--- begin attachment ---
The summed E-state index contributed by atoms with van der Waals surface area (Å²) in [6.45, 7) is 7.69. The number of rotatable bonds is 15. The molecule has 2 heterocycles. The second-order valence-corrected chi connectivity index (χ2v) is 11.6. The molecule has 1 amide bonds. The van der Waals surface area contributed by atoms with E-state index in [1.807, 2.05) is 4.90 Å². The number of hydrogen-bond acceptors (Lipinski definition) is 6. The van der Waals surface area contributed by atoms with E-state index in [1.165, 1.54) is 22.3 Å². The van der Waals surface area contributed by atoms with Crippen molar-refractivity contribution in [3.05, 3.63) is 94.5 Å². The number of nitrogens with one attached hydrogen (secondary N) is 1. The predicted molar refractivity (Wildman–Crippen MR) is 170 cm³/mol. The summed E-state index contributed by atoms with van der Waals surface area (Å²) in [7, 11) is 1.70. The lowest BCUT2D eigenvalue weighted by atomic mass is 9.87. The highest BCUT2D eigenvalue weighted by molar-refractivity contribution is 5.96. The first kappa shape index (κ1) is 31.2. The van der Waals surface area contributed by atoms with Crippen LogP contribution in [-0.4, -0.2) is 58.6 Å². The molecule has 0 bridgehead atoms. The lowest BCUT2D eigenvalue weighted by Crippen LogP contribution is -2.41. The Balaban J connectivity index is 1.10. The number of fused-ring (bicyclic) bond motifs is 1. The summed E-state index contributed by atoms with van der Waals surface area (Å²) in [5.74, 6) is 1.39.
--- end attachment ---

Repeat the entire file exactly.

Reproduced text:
The summed E-state index contributed by atoms with van der Waals surface area (Å²) in [6.45, 7) is 7.69. The number of rotatable bonds is 15. The molecule has 2 heterocycles. The second-order valence-corrected chi connectivity index (χ2v) is 11.6. The molecule has 1 amide bonds. The van der Waals surface area contributed by atoms with E-state index in [1.807, 2.05) is 4.90 Å². The number of hydrogen-bond acceptors (Lipinski definition) is 6. The van der Waals surface area contributed by atoms with E-state index in [1.165, 1.54) is 22.3 Å². The van der Waals surface area contributed by atoms with Crippen molar-refractivity contribution in [3.05, 3.63) is 94.5 Å². The number of nitrogens with one attached hydrogen (secondary N) is 1. The predicted molar refractivity (Wildman–Crippen MR) is 170 cm³/mol. The summed E-state index contributed by atoms with van der Waals surface area (Å²) in [7, 11) is 1.70. The lowest BCUT2D eigenvalue weighted by atomic mass is 9.87. The highest BCUT2D eigenvalue weighted by molar-refractivity contribution is 5.96. The first kappa shape index (κ1) is 31.2. The van der Waals surface area contributed by atoms with Crippen LogP contribution in [-0.4, -0.2) is 58.6 Å². The molecule has 0 bridgehead atoms. The lowest BCUT2D eigenvalue weighted by Crippen LogP contribution is -2.41. The Balaban J connectivity index is 1.10. The number of fused-ring (bicyclic) bond motifs is 1. The summed E-state index contributed by atoms with van der Waals surface area (Å²) in [5.74, 6) is 1.39.